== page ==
Japanese Pianist Masaya Kamei Taking Giant Steps in the Music World

The Yomiuri Shimbun
Masaya Kamei poses at Yamaha Artist Services Tokyo’s piano salon.

Masaya Kamei’s piano playing sparkles like light. The winner of the 2022 Long-Thibaud International Competition, he released his debut album “Virtuozo” at the end of last year and is presently preparing for his first national tour in May.

I recently interviewed the young musician to get his thoughts on music and playing the piano.

When he was born, Kamei’s hands were so large that the mittens bought for him didn’t fit.

As an adult, his fingers are long and flexible, and he can span from C to the G some 12 white keys away, helping him play even notoriously difficult pieces with technical ease.

The Yomiuri Shimbun
Above: Masaya Kamei poses at Yamaha Artist Services Tokyo’s piano salon; Right: Kamei’s hand can stretch 12 white keys.

When the 21-year-old Aichi Prefecture native was a child, he preferred messing around with piano-like toys rather than playing outside. On his mother’s advice, he started taking piano lessons at the age of 4.

“I didn’t like being told to practice,” he says with a laugh. Kamei explains that he was able to continue playing with interest largely thanks to his teacher, who allowed him to tackle pieces he was interested in, unconnected to his age or skill level.

At the age of 10, he could play Liszt’s “La Campanella.” And, as a sixth-grader, he gave his first solo recital, performing Chopin’s “Heroic Polonaise” and Rachmaninov’s “Vocalise.”

In junior high school, he began to seriously consider a career in music.

“My father and grandfather wanted me to take regular courses [in high school],” he says. However, Kamei was set on studying music history and other related subjects to deepen his understanding of music and entered the music department in high school.

In his first year, he won the high school division of the Student Music Concours of Japan. His performance at the competition led him to skip his third year of high school and enter Toho Gakuen College Music Department.

“On the last day of my second year [in high school], my classmates composed a choral piece and sang it for me,” Kamei recalls. “It was very moving; I still remember it vividly.”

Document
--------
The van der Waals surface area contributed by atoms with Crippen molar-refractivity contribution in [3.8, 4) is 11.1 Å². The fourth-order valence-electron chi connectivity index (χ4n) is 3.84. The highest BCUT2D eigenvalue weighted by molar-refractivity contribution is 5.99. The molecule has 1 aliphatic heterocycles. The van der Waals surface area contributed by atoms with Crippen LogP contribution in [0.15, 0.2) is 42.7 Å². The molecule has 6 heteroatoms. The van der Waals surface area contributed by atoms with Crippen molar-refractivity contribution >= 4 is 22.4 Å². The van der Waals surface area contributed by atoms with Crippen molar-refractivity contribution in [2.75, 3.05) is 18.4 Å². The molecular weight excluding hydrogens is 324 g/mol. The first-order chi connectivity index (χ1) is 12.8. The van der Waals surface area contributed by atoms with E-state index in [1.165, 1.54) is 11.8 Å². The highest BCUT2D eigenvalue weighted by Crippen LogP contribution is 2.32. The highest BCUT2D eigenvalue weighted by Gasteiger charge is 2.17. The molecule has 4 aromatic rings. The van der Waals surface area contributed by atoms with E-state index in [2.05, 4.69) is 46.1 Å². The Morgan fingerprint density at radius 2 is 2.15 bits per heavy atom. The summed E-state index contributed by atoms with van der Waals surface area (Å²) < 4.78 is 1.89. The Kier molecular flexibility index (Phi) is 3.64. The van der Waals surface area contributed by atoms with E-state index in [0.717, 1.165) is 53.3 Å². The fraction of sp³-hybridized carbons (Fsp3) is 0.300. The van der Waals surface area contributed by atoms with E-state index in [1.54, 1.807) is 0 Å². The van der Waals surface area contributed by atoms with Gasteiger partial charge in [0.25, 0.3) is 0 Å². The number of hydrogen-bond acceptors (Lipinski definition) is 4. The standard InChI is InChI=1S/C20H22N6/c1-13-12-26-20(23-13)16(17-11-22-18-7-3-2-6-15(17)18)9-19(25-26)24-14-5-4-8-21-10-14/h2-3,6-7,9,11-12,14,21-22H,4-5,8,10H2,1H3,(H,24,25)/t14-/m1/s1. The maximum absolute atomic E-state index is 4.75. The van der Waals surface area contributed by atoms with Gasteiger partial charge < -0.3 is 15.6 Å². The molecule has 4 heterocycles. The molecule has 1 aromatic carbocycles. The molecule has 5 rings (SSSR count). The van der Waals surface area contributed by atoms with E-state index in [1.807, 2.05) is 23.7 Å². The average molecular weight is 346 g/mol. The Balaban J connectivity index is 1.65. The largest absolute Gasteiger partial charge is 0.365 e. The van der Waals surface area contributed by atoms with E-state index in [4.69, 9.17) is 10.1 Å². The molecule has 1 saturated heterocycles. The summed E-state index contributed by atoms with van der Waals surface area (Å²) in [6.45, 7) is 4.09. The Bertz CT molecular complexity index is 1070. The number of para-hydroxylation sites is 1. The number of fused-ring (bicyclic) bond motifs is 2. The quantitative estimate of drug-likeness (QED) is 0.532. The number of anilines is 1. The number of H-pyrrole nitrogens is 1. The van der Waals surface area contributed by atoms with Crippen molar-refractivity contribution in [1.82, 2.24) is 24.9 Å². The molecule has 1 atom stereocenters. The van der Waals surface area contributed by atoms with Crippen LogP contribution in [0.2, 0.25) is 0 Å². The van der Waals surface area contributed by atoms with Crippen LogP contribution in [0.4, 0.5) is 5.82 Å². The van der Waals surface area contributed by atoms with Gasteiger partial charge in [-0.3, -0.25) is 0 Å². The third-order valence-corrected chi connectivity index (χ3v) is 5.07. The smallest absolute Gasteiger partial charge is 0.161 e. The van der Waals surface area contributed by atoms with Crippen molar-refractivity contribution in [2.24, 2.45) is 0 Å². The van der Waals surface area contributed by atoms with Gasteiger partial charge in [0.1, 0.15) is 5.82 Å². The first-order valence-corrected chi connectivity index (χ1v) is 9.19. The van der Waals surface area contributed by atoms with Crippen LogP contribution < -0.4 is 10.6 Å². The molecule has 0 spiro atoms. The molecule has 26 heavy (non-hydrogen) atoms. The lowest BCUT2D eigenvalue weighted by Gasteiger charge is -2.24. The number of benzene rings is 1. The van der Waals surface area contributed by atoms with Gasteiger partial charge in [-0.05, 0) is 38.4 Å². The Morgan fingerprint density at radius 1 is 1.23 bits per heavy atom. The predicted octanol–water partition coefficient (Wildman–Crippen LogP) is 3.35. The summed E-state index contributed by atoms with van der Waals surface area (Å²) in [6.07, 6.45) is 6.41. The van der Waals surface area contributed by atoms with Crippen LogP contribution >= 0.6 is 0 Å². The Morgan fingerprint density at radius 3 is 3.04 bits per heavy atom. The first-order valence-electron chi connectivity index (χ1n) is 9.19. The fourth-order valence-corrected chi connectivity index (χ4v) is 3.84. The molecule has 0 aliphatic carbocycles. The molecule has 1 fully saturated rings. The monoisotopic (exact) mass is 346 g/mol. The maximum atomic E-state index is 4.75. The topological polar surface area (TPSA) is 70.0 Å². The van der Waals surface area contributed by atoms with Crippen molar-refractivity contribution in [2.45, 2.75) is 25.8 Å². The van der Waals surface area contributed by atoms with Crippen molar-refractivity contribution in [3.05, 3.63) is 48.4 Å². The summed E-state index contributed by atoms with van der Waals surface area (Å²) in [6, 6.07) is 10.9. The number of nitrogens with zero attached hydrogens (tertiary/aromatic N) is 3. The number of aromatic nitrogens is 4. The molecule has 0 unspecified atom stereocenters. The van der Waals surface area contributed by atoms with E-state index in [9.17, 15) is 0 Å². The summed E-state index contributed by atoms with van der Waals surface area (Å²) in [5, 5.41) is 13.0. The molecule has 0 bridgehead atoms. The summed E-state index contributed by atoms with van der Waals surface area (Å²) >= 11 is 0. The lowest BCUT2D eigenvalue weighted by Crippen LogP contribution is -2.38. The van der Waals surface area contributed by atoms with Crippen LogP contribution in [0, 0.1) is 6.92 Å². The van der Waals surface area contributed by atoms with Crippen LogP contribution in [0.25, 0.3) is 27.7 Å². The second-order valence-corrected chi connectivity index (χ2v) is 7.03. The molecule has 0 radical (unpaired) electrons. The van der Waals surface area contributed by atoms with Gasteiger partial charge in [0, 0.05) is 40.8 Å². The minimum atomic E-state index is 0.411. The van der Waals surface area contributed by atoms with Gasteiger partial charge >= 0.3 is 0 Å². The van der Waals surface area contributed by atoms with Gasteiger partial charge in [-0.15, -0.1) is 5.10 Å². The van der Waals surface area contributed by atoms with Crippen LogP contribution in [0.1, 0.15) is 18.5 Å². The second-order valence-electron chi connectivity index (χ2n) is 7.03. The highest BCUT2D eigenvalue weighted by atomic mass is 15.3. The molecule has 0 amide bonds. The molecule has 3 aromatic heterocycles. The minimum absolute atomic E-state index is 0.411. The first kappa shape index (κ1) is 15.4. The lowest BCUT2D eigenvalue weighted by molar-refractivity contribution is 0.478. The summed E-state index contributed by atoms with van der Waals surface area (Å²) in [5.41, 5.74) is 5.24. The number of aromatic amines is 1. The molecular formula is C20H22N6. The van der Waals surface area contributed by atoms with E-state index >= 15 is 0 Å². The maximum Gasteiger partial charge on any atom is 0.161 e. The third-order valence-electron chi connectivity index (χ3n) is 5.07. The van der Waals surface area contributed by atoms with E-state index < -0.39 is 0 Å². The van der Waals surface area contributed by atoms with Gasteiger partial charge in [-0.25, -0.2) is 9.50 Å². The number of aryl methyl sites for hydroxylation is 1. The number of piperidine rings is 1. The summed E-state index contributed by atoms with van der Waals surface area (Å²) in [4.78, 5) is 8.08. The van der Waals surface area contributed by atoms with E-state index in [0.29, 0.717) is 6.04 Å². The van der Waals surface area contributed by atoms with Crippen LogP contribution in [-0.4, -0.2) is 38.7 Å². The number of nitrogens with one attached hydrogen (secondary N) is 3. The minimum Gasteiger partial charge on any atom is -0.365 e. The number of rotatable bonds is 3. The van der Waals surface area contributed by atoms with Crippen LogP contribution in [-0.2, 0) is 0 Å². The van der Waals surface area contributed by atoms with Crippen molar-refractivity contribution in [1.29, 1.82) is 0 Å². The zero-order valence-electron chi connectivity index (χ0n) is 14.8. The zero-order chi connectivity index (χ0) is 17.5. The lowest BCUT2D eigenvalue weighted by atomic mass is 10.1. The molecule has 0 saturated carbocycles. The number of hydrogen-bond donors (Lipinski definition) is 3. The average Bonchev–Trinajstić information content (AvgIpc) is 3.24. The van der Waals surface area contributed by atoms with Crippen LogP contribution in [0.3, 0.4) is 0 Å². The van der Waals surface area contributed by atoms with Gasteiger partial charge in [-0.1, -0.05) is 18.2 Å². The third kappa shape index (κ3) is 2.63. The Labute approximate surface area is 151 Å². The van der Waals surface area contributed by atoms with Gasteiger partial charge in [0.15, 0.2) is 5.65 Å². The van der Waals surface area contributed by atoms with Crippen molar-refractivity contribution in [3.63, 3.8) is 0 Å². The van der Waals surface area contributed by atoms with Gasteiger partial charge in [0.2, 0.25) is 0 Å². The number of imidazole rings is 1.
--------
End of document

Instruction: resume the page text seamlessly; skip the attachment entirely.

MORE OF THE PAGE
Enthralled audience

Although he was lonely living away from friends and family, he was in a perfect environment to devote himself to the piano.

In 2019, the year he entered the college, he won the piano division of the Music Competition of Japan and the PTNA Piano Competition — considered gateways to success for young musicians. Kamei was the first contestant to win both competitions in a single year.

In both contests, he played “Saint-Saens’ Piano Concerto No. 5,” which he says is “my favorite piece and the work in which I can most express myself.”

“At first, people around me were worried, saying, ‘Are you sure you can win with this piece?,’” he remembers with a laugh. “But it’s a surefire composition for me.”

Kamei also played the piece in the final round of the Long-Thibaud competition last year. It proved to be the right choice and the audience was enthralled by his striking performance.

“There are moments when I ‘get into the zone,’ and my heart is moved by the notes I’m playing, leading me into the next melody, with the performance surpassing my mental ideal,” he said. “I had that feeling when playing in the Long-Thibaud competition.”

People may think that everything has been running smoothly for the young musician, but he confesses that things don’t always go according to plan.

“There are times when I haven’t been able to play as well as I’ve wanted to,” he says. “I’ve been able to address that when practicing, but not in actual performances. It often happens. Also, I sometimes fail to make it out of competition preliminaries and don’t reach the national finals. However, when things go well, I think deeply about the underlying reasons.”

Kamei participated in three international competitions last year, including the Long-Thibaud competition, but he didn’t always play as well as he could, he notes.

“At one time, I focused so much on playing accurately that my body became stiff. Another time, I played too roughly. It’s difficult to find the right balance,” he explains, with a hint of frustration.

For each piece, he thoroughly studies the score, thinks through every note and fashions the piece in such as way as to share his conception of the music with the audience. When he gets it right, results follow naturally.

Chopin competition challenge

Kamei graduated from college in March and plans to study in Europe from autumn.

One of his upcoming goals is to compete in 2025 in the Chopin Piano Competition, one of the world’s three major piano contests.

To help prepare for the all-Chopin event, he has been working on the composer’s “Andante Spianato and Grande Polonaise Brillante” and “Fantaisie” for his national tour that begins in May.

©Corentin Schimel
Masaya Kamei performs in the final round of the Long-Thibaud International Competition.

“The Long-Thibaud competition feels like a thing of the past,” Kamei says.

For the 21-year-old, who is already looking two years ahead, winning a prestigious competition only a few months ago is already a distant memory.

His fans will be keeping a careful eye on his promising future.

Kamei’s 12-date nationwide “Masaya Kamei Triumphal Recital Tour 2023” will start on May 28 at Symphony Hall in Osaka and conclude Aug. 9 at Suntory Hall in Tokyo.